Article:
Study findings show that over the last 10 years, $16.7 billion in local tax revenue has been redirected to subsidize heavy manufacturing, amounting to over $535 thousand per job reportedly created. Louisiana's top 5 environmental polluters, according to the EPA, received $506 million in taxpayer subsidies. Even British Petroleum (BP) received $9.4 million in state subsidies during and after the Deepwater Horizon spill. Louisiana is the only state in the country with a board that gives away local tax revenue, without approval from the local governments losing the money.Read more
Catholic Bishop Joe Vasquez intervened reading a statement of support for the ordinance at a 6pm rally, which was later read by an Austin Interfaith leader in Council chambers. After four hours of testimony and debate, the City of Austin passed, for the first time ever, a requirement that corporations receiving taxpayer incentives be required to pay the City established living wage of $11 per hour or prevailing wages, whichever is higher.Read more
"National Instruments Corp. won approval Thursday for $1.7 million in city of Austin incentives to support the company's proposed expansion of 1,000 Austin jobs over the next 10 years....Read more
COPS/Metro Alliance leaders applauded Maruchan's decision to withdraw their application for tax incentives and welcomed the company to Bexar County. "We reiterate our support for economic development and job creation," said Fr. Steven Gamez, pastor of St. Philip of Jesus Catholic Church and leader with COPS/Metro Alliance. "However, we strongly believe that it is a mistake to offer public subsidies when most of the jobs would pay minimum wage; the free market will take care that and Maruchan's decision proves it."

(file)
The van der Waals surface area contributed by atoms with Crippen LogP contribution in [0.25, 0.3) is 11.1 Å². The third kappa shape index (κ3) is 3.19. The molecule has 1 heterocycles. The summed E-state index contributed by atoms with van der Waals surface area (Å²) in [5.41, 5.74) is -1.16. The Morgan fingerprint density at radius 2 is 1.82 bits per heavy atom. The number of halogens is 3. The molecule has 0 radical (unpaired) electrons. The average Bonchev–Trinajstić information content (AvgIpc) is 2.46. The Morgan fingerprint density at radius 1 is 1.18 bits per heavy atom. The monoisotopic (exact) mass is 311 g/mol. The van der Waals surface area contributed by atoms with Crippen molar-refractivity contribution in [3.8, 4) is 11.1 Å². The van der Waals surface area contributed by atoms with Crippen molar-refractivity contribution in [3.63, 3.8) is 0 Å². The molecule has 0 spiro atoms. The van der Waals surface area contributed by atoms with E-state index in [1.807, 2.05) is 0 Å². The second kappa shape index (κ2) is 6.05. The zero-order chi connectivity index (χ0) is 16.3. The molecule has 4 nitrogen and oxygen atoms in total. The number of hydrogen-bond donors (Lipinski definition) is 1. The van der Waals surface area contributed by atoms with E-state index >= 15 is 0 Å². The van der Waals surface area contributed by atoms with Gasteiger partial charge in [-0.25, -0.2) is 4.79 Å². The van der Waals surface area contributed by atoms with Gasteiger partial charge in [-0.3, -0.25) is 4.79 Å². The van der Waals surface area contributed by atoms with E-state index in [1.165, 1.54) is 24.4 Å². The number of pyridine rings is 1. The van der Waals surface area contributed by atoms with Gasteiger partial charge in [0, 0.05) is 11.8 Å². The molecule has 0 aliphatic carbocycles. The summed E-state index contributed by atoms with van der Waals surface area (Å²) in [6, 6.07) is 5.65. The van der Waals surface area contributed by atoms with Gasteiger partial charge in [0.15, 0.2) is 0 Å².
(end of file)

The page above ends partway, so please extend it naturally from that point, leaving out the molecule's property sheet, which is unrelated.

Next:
COPS/Metro leaders had publicly raised questions surrounding this deal because of the impact on working families.... "We agree with Maruchan leaders that 'the additional tax revenues for betterment of the community,' especially bringing up the skills of our workforce. We look forward to working with Maruchan, as well as city and county officials, to create opportunities for those workers who will earn the minimum wage."Read more